We're getting in to my favourite time of year. The garden is starting to come alive, the weather is warming up, and the days are blissfully long. After a winter of dashing from house to dye studio it's blissful to be able to stand at the top of the garden and feel the sun on my face.
I've been out and about quite a lot over the last month, which has meant that the online shop hasn't had quite as many shop updates as is normal. However, I've nearly finished working on a commission project, and have got the first batch of Tour de Fleece team fibre sent out, so as we go in to June I should be able to ficus a bit more on the bread and butter work of dyeing lots of fibre in lots of colours!
On a personal spinning note I've just finished a big batch of spinning for a cardigan. I'm not going to go in to too much detail, because I think it's deserving of it's own post with the technical information on spinning to specific grists for certain projects. However, I was rather pleased with the colour I dyed it with once the fibre was spun. I used some undyed Cambrian, and then dyed the yarn because I wanted this lovely glazed effect with a deep red with a wash of black over the top. The colour is going to go perfectly with some of my summer dresses, here's hoping I get the project finished before the warm weather disappears!
This time last year we were just in the middle of sorting out leaking pipes that bring in our water supply, which eventually led to building our new rockery and pond...One year on, and we can see what survived the drought last summer, and the winter, so it was off to Aberconwy Nursery to fill in some gaps. If you're ever up on the north Wales coast this is a lovely little place, filled with some really unusual alpines. While we were up on the north coast we went to Plas Mawr in Conwy. This is a stunning Tudor town house, that is amazingly well preserved. I can't believe we've never been here before, but it's an absolute delight.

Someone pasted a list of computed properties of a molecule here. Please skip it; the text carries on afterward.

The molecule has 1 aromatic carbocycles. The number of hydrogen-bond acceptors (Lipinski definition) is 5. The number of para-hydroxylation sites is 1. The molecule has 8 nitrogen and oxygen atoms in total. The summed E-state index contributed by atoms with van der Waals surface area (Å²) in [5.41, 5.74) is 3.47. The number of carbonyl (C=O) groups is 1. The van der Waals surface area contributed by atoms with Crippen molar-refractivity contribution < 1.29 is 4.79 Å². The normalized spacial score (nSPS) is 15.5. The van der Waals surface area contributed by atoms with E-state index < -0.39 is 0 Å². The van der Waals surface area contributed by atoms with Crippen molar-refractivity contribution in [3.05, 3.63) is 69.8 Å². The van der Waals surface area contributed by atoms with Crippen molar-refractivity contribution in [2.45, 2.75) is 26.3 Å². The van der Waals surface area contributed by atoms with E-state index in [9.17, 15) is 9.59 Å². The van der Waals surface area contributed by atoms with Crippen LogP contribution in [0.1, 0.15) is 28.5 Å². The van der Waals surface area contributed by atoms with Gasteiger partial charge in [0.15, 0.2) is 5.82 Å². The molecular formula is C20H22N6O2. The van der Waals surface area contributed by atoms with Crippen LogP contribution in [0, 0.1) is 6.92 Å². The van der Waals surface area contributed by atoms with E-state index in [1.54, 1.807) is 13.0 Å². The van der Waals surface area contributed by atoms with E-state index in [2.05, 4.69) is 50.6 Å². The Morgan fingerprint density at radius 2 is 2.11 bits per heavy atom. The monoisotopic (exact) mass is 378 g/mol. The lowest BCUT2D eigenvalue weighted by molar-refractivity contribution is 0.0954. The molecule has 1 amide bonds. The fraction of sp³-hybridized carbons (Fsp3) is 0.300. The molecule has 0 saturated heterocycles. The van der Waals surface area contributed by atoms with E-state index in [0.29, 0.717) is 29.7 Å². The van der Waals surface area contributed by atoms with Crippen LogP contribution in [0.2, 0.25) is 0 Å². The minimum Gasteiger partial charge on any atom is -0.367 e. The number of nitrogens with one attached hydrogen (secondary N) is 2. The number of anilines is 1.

One of my 2019 resolutions was to make more of the opportunities I get when I travel round the country teaching at workshops, so when I was teaching at Oxford Guild I came home in a slightly circuitous way, and spent a couple of nights on the outskirts of Milton Keynes, and went to Bletchley Park.
I spent the whole day here, getting utterly immersed in the work of the World War II code breakers. By the end of it my brain hurt, I don't think I'd have been selected to work as a code breaker!
The Non-Wool section of the shop has continued to expand, and there are now lots of unusual fibres that are not commonly available in the UK. In particular one that I've not seen before is Wild Giant Himalayan Stinging Nettle. This fibre comes from Nepal, growing in the foothills of the Himalaya at heights of 1800-3000m. It can grow up to 3m in 1 yer, and the harvesting process actually encouraged the plant to put on better root growth which stabilises the soil structure. This reduced land slides and soil erosion. Local people do all the harvesting and scrutching, providing vital employment in this area in a way that encourages the protection of the local forests, as the plant will only grow when there is a tree canopy above it. It spins in a very similar way to Ramie, making a beautiful smooth, strong yarn that would be great for lace or summer tops.